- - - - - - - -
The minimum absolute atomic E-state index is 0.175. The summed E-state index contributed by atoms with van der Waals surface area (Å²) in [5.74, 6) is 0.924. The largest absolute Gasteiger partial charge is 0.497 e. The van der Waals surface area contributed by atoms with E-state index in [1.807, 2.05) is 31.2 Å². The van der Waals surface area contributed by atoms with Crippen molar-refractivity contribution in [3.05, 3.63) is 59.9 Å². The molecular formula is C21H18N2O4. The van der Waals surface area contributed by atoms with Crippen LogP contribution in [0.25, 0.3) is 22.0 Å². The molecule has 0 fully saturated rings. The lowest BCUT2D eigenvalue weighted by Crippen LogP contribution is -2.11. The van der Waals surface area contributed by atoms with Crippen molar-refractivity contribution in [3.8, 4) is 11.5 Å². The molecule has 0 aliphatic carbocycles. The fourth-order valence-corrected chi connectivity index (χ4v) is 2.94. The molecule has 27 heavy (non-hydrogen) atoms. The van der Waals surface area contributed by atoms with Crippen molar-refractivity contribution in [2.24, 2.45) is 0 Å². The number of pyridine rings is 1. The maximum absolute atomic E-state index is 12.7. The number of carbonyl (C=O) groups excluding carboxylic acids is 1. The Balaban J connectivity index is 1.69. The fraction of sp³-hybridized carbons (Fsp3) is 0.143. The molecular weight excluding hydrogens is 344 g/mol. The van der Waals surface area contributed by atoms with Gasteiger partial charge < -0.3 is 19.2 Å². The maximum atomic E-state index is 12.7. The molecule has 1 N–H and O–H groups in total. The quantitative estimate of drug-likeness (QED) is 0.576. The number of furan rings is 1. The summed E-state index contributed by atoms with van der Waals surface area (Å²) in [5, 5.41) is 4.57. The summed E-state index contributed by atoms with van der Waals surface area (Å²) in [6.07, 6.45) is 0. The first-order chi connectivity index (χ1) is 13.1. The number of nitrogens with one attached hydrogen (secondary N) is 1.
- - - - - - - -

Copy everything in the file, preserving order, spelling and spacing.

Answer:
The minimum absolute atomic E-state index is 0.175. The summed E-state index contributed by atoms with van der Waals surface area (Å²) in [5.74, 6) is 0.924. The largest absolute Gasteiger partial charge is 0.497 e. The van der Waals surface area contributed by atoms with E-state index in [1.807, 2.05) is 31.2 Å². The van der Waals surface area contributed by atoms with Crippen molar-refractivity contribution in [3.05, 3.63) is 59.9 Å². The molecular formula is C21H18N2O4. The van der Waals surface area contributed by atoms with Crippen LogP contribution in [0.25, 0.3) is 22.0 Å². The molecule has 0 fully saturated rings. The lowest BCUT2D eigenvalue weighted by Crippen LogP contribution is -2.11. The van der Waals surface area contributed by atoms with Crippen molar-refractivity contribution in [3.8, 4) is 11.5 Å². The molecule has 0 aliphatic carbocycles. The fourth-order valence-corrected chi connectivity index (χ4v) is 2.94. The molecule has 27 heavy (non-hydrogen) atoms. The van der Waals surface area contributed by atoms with Crippen molar-refractivity contribution in [2.24, 2.45) is 0 Å². The number of pyridine rings is 1. The maximum absolute atomic E-state index is 12.7. The number of carbonyl (C=O) groups excluding carboxylic acids is 1. The Balaban J connectivity index is 1.69. The fraction of sp³-hybridized carbons (Fsp3) is 0.143. The molecular weight excluding hydrogens is 344 g/mol. The van der Waals surface area contributed by atoms with Gasteiger partial charge < -0.3 is 19.2 Å². The maximum atomic E-state index is 12.7. The molecule has 1 N–H and O–H groups in total. The quantitative estimate of drug-likeness (QED) is 0.576. The number of furan rings is 1. The summed E-state index contributed by atoms with van der Waals surface area (Å²) in [5, 5.41) is 4.57. The summed E-state index contributed by atoms with van der Waals surface area (Å²) in [6.07, 6.45) is 0. The first-order chi connectivity index (χ1) is 13.1. The number of nitrogens with one attached hydrogen (secondary N) is 1.